German Sociologist of Religion: to Imagine a Future Without Religion Is Like Imagining It Without Dance or Sex

Imagining a world without religion or “the sacred” is like imagining a world without dance, music, sex, or other enchanting and transcendent experiences.

Religion is not dead. Throughout the 20th century, most sociologists assumed otherwise. While both Max Weber and Émile Durkheim, two of sociology’s founding fathers, were fascinated by the relationship between religion and society, they agreed that religion would fade as society modernized. Their sociological heirs inherited their disinterest in religion.

Peter Birkelund Andersen has been in Kristeligt Dagblad recently for his work on Danish values. But to understand the sociologist’s values, you must go back to childhood.

When Peter Birkelund Andersen visited India and the USA in the 1980s, he saw extreme poverty in both places, but it enraged him the most that poverty persisted in the USA despite its wealth. So, when you have money, do the most for the community, says Peter Birkelund Andersen, a sociologist of religion at the University of Copenhagen.

That way of thinking, he claims, dates back to his youth as a scout, which he relished.

In school, I didn’t feel comfortable socially, so I became a scout. Scouting was not a competitive sport. We had to do nearly everything. We went on camping trips, it was great.

Margit Warburg, professor of religious sociology at the University of Copenhagen, has known Peter Birkelund Andersen all his life.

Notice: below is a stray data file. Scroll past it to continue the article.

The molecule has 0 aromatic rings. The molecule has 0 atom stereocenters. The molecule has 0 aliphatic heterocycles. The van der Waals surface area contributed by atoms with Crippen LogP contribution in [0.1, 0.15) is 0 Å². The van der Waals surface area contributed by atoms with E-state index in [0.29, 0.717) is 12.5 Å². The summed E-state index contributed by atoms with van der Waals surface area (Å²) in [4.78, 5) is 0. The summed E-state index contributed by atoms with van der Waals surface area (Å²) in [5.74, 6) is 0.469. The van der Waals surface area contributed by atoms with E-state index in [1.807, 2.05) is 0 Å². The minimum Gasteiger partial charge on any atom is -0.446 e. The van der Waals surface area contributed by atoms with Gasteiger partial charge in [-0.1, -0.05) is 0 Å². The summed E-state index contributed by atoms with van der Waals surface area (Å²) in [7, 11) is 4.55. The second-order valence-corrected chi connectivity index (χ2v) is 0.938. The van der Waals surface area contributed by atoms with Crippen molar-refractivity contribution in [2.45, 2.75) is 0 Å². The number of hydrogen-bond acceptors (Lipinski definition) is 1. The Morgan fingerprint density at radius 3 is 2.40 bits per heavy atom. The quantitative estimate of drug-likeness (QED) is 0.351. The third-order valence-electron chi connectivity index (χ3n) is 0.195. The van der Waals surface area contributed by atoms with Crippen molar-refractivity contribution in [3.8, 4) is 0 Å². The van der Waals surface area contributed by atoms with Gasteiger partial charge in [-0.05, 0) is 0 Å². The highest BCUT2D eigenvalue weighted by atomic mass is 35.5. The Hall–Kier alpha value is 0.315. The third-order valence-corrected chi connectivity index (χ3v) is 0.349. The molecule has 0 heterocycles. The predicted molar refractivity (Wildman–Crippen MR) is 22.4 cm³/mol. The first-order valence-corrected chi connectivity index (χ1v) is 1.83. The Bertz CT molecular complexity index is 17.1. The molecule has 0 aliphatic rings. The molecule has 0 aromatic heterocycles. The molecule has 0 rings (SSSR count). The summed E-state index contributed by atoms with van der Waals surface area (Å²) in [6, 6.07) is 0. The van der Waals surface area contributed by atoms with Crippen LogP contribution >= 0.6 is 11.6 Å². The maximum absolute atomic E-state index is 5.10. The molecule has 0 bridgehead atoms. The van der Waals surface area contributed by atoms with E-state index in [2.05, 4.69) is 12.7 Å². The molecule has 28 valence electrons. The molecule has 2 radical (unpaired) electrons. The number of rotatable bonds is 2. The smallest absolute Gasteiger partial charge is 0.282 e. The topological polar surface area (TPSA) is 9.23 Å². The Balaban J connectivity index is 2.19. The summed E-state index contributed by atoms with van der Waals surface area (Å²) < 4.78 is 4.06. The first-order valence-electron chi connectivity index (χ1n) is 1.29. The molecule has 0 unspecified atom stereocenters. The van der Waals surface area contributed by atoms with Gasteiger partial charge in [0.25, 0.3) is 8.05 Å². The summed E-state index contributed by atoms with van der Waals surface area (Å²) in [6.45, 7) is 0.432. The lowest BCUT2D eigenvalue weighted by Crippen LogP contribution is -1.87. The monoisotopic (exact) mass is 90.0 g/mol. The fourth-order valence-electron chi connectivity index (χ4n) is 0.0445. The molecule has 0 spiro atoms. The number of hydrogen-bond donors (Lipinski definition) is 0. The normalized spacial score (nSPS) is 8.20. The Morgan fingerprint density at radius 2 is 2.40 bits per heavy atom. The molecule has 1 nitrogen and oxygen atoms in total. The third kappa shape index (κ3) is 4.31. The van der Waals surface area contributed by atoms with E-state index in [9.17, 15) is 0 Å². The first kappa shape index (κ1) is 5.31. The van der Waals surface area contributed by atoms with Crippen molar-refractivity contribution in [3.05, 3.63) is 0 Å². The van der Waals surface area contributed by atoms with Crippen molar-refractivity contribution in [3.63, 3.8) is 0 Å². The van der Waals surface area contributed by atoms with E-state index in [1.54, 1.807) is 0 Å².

“He’s a scout.” “He always rides a bicycle and wears a helmet,” Margit Warburg says. Peter Birkelund Andersen grew up with his father, a zoologist, as director of the Copenhagen Zoo. When Peter Birkelund Andersen was two, his father became director. His father’s position allowed him to do things most kids only dream of.

“I was allowed to stay late in the garden with the night shift. “I could cycle around after the garden closed and before the children’s zoo opened,” he says.

Peter Birkelund Andersen’s mother was a geologist, so he naturally gravitated towards science. But his parents pushed him to look elsewhere and to study history. When Peter Birkelund Andersen was 18 years old, he enrolled at the University of Copenhagen’s Department of Sociology of Religion. He was one of the reasons Peter Birkelund Andersen went to India for the first time in 1982. He’s been back so many times he’s lost count. He still feels Arild Hvidtfeldt’s influence today.

“His broad historical approach appeals to me greatly. He is one of those who has gotten so embedded in me that it excites me to examine human behavior. “This is also why I am involved in the Danish Value Survey,” says Peter Birkelund Andersen.

He deals with religion on a daily basis but considers himself religiously neutral. But he admires the social commitment of the church. For Peter Birkelund Andersen, it sounds like a Good Samaritan who isn’t concerned about his own gain. The researcher’s time as a scout influenced him in many ways.

Peter Birkelund Andersen is now married to a former scout. He travels with his wife when he isn’t with her. He enjoys visiting Northern Europe and the Nordic countries, but also visits Copenhagen to find “atmospheric places.”

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